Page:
How to waste a break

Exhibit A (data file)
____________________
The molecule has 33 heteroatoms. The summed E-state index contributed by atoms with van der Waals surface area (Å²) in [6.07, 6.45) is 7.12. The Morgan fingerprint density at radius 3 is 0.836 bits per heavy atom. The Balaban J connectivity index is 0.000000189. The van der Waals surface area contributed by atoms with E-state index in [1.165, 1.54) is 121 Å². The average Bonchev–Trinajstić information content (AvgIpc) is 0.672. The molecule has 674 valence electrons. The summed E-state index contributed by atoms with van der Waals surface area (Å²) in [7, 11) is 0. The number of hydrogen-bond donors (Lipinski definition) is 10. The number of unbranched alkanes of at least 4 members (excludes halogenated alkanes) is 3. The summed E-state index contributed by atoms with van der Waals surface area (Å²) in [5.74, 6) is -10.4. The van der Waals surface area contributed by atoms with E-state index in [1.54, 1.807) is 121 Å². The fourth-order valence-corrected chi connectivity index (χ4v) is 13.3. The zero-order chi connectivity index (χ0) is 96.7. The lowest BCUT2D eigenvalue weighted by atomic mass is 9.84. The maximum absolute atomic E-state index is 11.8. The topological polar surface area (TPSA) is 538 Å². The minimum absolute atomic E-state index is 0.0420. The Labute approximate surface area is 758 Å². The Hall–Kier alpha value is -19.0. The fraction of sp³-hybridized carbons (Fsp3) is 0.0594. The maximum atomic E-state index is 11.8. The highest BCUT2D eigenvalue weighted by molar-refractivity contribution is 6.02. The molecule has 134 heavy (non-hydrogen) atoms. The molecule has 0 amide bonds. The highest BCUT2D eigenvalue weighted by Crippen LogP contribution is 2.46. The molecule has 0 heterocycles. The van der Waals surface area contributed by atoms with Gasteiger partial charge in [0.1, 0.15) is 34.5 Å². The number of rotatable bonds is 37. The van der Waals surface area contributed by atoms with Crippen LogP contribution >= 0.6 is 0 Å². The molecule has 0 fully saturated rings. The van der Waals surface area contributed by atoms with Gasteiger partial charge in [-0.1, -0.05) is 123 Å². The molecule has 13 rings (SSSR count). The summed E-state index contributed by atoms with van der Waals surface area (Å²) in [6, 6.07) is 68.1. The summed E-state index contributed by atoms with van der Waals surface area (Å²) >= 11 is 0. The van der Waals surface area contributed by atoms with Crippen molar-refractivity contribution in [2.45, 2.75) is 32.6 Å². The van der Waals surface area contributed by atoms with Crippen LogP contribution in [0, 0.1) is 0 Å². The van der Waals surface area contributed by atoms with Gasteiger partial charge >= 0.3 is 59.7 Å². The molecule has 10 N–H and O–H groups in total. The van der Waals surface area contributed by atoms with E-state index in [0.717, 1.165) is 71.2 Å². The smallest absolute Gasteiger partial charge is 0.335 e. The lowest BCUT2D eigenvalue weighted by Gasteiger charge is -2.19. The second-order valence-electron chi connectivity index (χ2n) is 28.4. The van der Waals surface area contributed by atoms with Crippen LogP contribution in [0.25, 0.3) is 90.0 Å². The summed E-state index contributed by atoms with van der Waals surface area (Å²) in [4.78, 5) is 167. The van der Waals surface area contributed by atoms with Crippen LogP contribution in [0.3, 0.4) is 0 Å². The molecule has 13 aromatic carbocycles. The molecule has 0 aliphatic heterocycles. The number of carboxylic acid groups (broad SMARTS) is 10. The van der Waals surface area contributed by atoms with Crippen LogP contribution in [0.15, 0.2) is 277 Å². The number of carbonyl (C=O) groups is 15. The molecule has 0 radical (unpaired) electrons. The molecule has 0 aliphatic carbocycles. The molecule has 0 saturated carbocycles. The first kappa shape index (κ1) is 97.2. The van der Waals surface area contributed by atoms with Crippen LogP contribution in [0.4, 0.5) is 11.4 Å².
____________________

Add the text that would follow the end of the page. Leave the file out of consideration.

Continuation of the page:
Over the course of history, technology has had hugely positive impacts for society. At its most basic, technology is what has afforded you your three flat screen TVs and the ability to travel the world and to live well into your 80s, whereas your distant ancestors lived in a cave and died in their 30s. So let’s not be too harsh on tech. However, the psychological impacts of the recent wave of tech are receiving greater focus, as it is found to disconnect us from the real world and from nature. Modern counteractions include mindfulness and biophilic design. The balancing, restorative and productivity benefits of natural settings have been explored and verified in various studies. However, a new study signposted in a recent blog by Sidewalk Labs, finds that the benefits of nature are only felt when one also removes the technology. In the study of 81 people who took 15-minute breaks in hard landscape and parks, with and without laptops, the group that took breaks without laptops in parks had significantly improved attention and productivity compared with the other groups. Sidewalk Labs were advocating for public tech free space as part of local policy (no Wi-Fi for instance in certain parks), but the findings might stretch further. For office occupiers, there is a clear message that: (a) breaks encourage productivity, (b) providing green spaces both within and outside buildings helps to support that, and (c) a break is not a break if your employees take their phones with them.